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If you're one of our many summer visitors who've been playing hard and spending even harder this summer in Maine you're probably aware of the sad fact that your summer is almost over. You also should know that by Labor Day - according to long-standing Maine customs and practices - all you New-York-Times- and Boston Globe-toting people of the tourist persuasion must have your bags packed, your boats, canoes, Jet-Skis and kayaks out of our lakes, rivers and bays, and your trendy imported bicycles strapped back on to your trendier SUVs.
BUT, before you head south down the turnpike, you are also required to load-up on bushel baskets full of Maine souvenirs.
What do you buy to remind you of your trip to Maine? Some people illegally dig up pine trees to remind them of their vacation in the Pine Tree State. I once interviewed a police officer about that problem. When he caught someone doing it, he'd give them a talking-to and ask: "What if all 3 million tourists who visited Maine each year felt the need to dig up a pine tree to take home with them? How long would it be before Maine became a desert?"
Good question.
My Uncle Earle was a world traveler and souvenir collector, and he claimed that among his extensive collection was a railroad spike from the building of first Transcontinental Railroad. I can't remember what connection Uncle Earle had with the Transcontinental Railroad but I recall he had a good story to go with the spike, which is the important thing.
Speaking of other collectibles, according to Uncle Earle, if all the items said to have come from the Titanic before it sank were actually on the Titanic the ship would have sunk to the bottom before it left the dock.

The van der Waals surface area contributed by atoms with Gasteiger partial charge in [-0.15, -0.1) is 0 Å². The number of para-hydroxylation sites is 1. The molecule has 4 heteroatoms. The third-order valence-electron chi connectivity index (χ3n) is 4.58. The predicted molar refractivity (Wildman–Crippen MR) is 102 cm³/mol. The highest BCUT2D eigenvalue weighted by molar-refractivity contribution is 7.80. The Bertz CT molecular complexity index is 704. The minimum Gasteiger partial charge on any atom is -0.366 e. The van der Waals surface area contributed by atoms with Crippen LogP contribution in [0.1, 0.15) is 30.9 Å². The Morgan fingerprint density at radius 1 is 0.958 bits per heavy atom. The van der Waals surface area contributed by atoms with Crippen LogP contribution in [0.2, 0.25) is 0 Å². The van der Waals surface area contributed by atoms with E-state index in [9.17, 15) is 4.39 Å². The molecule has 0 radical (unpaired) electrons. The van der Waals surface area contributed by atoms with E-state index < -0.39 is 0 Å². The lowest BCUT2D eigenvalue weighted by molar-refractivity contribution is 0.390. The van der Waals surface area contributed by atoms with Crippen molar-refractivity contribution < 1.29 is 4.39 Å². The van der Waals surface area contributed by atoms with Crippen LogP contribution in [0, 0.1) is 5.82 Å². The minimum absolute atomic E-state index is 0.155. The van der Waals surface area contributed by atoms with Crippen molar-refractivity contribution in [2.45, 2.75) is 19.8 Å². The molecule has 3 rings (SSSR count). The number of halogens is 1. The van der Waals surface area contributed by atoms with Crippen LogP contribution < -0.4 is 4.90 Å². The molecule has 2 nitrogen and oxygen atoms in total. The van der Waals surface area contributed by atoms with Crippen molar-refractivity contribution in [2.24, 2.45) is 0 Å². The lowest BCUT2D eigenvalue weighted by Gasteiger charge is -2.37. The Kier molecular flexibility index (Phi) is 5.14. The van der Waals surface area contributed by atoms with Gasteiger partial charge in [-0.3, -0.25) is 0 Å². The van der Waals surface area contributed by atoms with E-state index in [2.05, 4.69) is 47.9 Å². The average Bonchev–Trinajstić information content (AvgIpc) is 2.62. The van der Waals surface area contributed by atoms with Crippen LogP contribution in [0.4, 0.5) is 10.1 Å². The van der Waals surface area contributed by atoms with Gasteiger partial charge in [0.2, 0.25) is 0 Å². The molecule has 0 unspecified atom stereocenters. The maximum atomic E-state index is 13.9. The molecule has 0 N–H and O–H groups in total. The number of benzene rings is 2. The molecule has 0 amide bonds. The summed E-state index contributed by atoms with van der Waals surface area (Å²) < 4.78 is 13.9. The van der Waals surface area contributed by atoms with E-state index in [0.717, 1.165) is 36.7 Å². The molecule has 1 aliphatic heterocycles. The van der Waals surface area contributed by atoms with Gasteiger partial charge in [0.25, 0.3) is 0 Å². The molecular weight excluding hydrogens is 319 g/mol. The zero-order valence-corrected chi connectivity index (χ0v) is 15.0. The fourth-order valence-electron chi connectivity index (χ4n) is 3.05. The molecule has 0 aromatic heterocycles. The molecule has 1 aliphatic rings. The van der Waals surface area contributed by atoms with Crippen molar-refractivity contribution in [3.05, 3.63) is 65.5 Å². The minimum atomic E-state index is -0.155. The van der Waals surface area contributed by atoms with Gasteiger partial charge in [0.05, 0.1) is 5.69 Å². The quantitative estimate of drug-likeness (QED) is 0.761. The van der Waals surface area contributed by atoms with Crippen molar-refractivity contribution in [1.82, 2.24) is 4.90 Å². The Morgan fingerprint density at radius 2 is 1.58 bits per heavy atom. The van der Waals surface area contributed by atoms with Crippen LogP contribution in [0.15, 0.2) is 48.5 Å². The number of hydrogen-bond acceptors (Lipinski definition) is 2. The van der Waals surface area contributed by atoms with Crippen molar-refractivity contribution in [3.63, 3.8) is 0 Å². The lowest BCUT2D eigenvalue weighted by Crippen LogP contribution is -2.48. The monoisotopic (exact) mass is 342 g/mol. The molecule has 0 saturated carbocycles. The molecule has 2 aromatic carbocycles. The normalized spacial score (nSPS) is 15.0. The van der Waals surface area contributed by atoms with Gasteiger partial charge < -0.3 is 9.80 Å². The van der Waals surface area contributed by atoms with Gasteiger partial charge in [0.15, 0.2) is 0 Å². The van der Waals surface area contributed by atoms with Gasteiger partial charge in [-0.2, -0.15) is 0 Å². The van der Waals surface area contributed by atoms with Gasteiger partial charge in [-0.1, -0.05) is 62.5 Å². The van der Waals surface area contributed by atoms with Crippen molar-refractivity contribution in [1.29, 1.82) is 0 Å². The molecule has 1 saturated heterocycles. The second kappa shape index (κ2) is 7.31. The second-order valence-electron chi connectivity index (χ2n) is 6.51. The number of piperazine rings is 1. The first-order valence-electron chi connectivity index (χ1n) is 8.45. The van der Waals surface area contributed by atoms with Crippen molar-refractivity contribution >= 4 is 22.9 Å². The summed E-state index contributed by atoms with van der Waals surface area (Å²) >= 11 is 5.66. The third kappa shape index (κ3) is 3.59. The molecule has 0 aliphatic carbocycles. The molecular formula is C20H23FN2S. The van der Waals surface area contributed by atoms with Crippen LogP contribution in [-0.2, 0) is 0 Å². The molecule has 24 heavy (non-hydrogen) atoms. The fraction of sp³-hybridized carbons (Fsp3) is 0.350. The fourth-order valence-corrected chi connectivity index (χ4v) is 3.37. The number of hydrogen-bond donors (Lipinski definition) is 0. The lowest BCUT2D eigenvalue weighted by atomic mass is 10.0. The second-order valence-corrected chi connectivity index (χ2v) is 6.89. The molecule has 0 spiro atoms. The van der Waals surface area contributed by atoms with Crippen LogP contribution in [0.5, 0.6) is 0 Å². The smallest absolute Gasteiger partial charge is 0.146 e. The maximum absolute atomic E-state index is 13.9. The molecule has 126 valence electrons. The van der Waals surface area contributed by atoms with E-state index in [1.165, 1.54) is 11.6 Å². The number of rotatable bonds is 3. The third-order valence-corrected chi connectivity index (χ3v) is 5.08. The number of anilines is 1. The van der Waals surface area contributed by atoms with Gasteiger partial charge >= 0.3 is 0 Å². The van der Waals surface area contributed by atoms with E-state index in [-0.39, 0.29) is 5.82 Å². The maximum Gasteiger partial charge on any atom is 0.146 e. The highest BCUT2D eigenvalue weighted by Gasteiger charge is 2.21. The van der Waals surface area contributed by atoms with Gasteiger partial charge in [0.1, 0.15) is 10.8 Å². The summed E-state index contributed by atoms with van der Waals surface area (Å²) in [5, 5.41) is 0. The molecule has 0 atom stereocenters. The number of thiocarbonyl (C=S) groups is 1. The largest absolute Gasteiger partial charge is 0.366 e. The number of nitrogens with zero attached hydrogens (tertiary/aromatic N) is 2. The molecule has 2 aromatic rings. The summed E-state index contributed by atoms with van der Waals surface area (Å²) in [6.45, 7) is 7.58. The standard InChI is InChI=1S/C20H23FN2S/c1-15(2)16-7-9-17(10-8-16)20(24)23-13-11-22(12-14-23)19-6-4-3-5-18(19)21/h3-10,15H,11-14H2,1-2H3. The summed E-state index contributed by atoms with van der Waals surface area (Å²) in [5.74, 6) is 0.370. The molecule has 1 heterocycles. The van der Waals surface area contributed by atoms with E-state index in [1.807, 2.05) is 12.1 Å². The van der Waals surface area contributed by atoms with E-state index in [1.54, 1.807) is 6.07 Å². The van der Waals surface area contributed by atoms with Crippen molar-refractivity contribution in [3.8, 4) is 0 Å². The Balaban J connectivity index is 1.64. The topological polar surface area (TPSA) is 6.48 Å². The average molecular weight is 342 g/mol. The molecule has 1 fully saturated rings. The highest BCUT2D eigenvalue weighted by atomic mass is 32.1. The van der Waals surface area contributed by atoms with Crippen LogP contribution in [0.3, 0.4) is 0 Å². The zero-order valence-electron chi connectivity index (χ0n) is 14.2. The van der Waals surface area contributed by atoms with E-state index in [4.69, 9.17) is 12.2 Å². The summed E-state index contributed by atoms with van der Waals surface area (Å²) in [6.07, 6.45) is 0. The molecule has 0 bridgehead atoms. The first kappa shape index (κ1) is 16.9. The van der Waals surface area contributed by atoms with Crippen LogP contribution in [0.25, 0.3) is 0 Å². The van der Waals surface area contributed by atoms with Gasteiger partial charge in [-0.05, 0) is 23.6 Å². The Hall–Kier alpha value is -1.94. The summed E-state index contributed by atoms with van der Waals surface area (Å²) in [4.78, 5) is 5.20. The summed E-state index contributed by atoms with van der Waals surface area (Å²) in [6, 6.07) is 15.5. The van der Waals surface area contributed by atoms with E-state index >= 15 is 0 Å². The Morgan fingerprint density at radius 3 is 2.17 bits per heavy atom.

One question I have about souvenirs is: How come, if the word "souvenir" comes from the French verb "to remember," most all the souvenirs to be purchased in Maine come from the Chinese? Shouldn't we go right to the source and use the Chinese word for "remember?" I'd use the word myself except that I don't know that particular Chinese word.
The Chinese probably don't even have a word for "souvenir;" they're much too busy making and selling our souvenirs. I don't know how they do it, but from their location on the other side of the planet they've learned how to make small ship models of our ships and sailing vessels and soft stuffed toys that look exactly like our lobsters, moose, loons, gulls and harbor seals. How do they do that?
Knowing you can never have too many lobster-related items our fully stocked shops have what they call "lobster accessories" that include soaps, potholders, lollipops, refrigerator magnets, hats, pillows, plates, mugs, spoons - and MORE!
Our souvenir shops even have post cards printed in China.
Anyway, I don't know if you've noticed but hundreds of our Maine gift shops - spread thick from Kittery to Calais and from Rockport to Rangeley - are loaded to the gunn'lls with all kinds of cleverly made Chinese souvenirs that you can buy to remind you of your vacation in Maine.
Now, we don't want to get to the point of doing car inspections to make sure all tourists heading south have a suitable amount of souvenirs, we just hope you'll all do your part in helping us get of all that stuff. Once you're all gone we'll have no use for it.
John McDonald is a humorist and storyteller who performs regularly
throughout New England. John’s e-mail address is
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